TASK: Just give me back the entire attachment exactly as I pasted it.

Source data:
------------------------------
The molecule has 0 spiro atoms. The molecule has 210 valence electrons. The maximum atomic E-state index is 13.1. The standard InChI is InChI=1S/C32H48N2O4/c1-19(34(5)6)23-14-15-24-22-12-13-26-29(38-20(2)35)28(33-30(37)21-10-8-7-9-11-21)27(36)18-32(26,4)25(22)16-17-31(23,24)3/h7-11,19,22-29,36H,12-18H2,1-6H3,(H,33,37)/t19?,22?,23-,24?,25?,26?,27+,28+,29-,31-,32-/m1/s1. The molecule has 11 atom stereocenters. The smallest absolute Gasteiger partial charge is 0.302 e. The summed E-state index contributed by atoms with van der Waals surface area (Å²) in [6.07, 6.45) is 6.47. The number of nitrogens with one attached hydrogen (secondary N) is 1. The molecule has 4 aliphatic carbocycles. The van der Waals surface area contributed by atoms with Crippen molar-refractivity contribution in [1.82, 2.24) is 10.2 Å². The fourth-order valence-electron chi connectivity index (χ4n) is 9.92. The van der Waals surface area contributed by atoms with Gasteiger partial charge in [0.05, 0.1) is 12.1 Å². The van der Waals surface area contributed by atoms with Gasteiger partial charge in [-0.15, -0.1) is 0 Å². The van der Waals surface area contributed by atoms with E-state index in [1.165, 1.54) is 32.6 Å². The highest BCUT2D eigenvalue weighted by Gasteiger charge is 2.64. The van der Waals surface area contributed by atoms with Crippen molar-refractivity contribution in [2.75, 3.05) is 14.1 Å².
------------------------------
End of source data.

The molecule has 0 spiro atoms. The molecule has 210 valence electrons. The maximum atomic E-state index is 13.1. The standard InChI is InChI=1S/C32H48N2O4/c1-19(34(5)6)23-14-15-24-22-12-13-26-29(38-20(2)35)28(33-30(37)21-10-8-7-9-11-21)27(36)18-32(26,4)25(22)16-17-31(23,24)3/h7-11,19,22-29,36H,12-18H2,1-6H3,(H,33,37)/t19?,22?,23-,24?,25?,26?,27+,28+,29-,31-,32-/m1/s1. The molecule has 11 atom stereocenters. The smallest absolute Gasteiger partial charge is 0.302 e. The summed E-state index contributed by atoms with van der Waals surface area (Å²) in [6.07, 6.45) is 6.47. The number of nitrogens with one attached hydrogen (secondary N) is 1. The molecule has 4 aliphatic carbocycles. The van der Waals surface area contributed by atoms with Crippen molar-refractivity contribution in [1.82, 2.24) is 10.2 Å². The fourth-order valence-electron chi connectivity index (χ4n) is 9.92. The van der Waals surface area contributed by atoms with Gasteiger partial charge in [0.05, 0.1) is 12.1 Å². The van der Waals surface area contributed by atoms with Gasteiger partial charge in [-0.15, -0.1) is 0 Å². The van der Waals surface area contributed by atoms with E-state index in [1.165, 1.54) is 32.6 Å². The highest BCUT2D eigenvalue weighted by Gasteiger charge is 2.64. The van der Waals surface area contributed by atoms with Crippen molar-refractivity contribution in [2.75, 3.05) is 14.1 Å².